By Frank Stanko
After being publicly unaccessible for most of the summer, the south and east oval entrances of Wahpeton’s North Dakota State College of Science are expected to be driveable for automobile traffic beginning Friday, Aug. 19.
The reopening coincides with move-in weekend for the campus’ students and will indicate a “substantial completion” of this year’s work on the oval project, Joel Paulsen, public engineer and senior project manager with Fargo’s Bolton and Menk engineering firm, said Tuesday, Aug. 16.
“There’s still work to be done, touch up work, but the roads will be open and the signs will be up,” Paulsen said. “We will still be expecting some periodic work within the south and east oval over the next month or so. Most of the grass and landscaping won’t go in until the mid-September, October timeframe. We want to do that because it’s a better part of the season because it’s a better time for growth.”
Although Paulsen said his staff would try to return campus-specific signage and monuments to NDSCS this year, they are currently on the work schedule for spring of 2017. That the infrastructure project will be done in phases is one thing Paulsen and Jill Anderson, project manager for NDSCS, want to remind the public of. A total completion shouldn’t be expected until October 2017.
People driving and walking along the ovals will notice what Anderson called better and safer pedestrian crossings.
“We’ve changed our parking from parallel parking to angled parking to ensure an easier in and out,” she continued.
Increasing pedestrian safety was a large goal of the project, Paulsen said.
“Some of the things you’ll see in the south oval are the stamped concrete delineated crosswalks, that are a different color from the concrete, so as you’re driving up, you’ll be able to physically tell exactly where that crosswalk is … A couple of the crosswalks have been raised a little bit, to keep the pedestrians more visible as they’re entering the roadway.”
Once this year’s landscape work is completed, the focus will shift to the parking lots north of Old Main and the extension of Fifth Street North from the east oval to Norgaard Hall.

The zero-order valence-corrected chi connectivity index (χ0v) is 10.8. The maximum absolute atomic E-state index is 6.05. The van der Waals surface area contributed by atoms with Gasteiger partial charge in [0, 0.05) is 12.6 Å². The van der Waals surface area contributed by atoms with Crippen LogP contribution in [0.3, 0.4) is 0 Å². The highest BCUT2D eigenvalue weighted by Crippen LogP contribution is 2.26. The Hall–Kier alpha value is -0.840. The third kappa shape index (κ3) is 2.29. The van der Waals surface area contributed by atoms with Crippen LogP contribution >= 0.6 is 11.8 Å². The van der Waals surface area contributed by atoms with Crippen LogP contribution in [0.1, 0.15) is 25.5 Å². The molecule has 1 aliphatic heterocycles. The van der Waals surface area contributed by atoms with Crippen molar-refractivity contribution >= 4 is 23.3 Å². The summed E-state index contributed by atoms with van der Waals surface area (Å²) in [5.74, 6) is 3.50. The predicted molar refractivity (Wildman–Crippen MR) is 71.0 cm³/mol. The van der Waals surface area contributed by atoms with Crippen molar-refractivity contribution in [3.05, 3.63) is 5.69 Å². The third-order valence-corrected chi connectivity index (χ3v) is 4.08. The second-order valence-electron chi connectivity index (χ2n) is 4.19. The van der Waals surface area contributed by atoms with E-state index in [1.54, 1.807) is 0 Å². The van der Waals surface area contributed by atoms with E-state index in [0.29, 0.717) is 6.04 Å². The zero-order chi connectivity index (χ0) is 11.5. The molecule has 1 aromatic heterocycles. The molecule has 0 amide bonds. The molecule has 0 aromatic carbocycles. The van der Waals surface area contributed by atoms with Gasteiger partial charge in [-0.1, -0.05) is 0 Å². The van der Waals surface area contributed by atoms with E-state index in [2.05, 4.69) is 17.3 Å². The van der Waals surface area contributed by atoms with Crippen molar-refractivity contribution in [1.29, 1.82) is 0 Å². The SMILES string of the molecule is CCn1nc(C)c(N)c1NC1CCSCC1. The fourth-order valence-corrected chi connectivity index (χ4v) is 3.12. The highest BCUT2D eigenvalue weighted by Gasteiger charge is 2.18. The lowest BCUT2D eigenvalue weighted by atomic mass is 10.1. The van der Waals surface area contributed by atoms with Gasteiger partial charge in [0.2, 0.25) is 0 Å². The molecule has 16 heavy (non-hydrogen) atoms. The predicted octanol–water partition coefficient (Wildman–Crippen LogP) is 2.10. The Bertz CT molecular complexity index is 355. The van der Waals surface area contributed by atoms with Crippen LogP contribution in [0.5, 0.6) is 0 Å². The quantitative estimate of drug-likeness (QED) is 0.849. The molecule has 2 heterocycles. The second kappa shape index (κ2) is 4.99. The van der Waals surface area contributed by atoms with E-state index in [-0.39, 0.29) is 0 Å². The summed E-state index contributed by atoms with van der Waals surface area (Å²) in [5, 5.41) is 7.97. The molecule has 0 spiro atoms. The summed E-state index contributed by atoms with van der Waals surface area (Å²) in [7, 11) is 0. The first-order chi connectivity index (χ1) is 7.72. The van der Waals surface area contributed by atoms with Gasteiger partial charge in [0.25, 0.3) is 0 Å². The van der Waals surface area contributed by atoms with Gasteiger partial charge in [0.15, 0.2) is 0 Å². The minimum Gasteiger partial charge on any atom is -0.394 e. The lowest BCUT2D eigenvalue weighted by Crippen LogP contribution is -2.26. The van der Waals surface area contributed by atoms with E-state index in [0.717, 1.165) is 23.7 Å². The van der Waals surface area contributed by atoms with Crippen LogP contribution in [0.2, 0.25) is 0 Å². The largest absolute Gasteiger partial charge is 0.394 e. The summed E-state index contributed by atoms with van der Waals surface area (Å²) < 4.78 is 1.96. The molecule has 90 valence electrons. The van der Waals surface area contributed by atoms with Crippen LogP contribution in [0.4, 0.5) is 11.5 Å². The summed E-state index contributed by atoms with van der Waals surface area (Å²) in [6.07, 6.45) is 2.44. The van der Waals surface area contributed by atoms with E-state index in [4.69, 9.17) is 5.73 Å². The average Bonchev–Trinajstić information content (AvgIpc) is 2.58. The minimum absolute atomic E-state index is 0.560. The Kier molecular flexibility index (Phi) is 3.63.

“That’s still all on schedule. We’re making good progress on that. And then, phase three, up north by the Blikre Activity Center, is still on schedule as well. We’ll start to see some paving operations on some of the adjacent lots and up north probably in another month or so,” Paulsen said.
Anderson said this year’s work on the Old Main and northern lots project will be “mostly complete” during October, with this year’s work near the Blikre, mostly complete during November.
Although there aren’t any more city road closures expected, Paulsen did say residents can expect a lot of truck traffic near the campus, especially during paving operations. Officials were proud to say 100 percent of NDSCS’ former pavement, gravel and concrete structures have been repurposed along the way.
“That means we don’t have to truck it off site and we don’t have to truck the new stuff in. In a project of this size, that’s pretty significant,” Paulsen added. “It’s hard to quantify the savings as far as that’s concerned, but it is very significant savings and a very good use of taxpayer dollars. In the end, I feel we’re providing a better product to the campus by doing this operation and being less intrusive to the city and the residents around the campus.”
Anderson estimated that 82,000 square yards of bituminous asphalt have been removed so far.
“That’s a couple hundred basketball courts,” she said.
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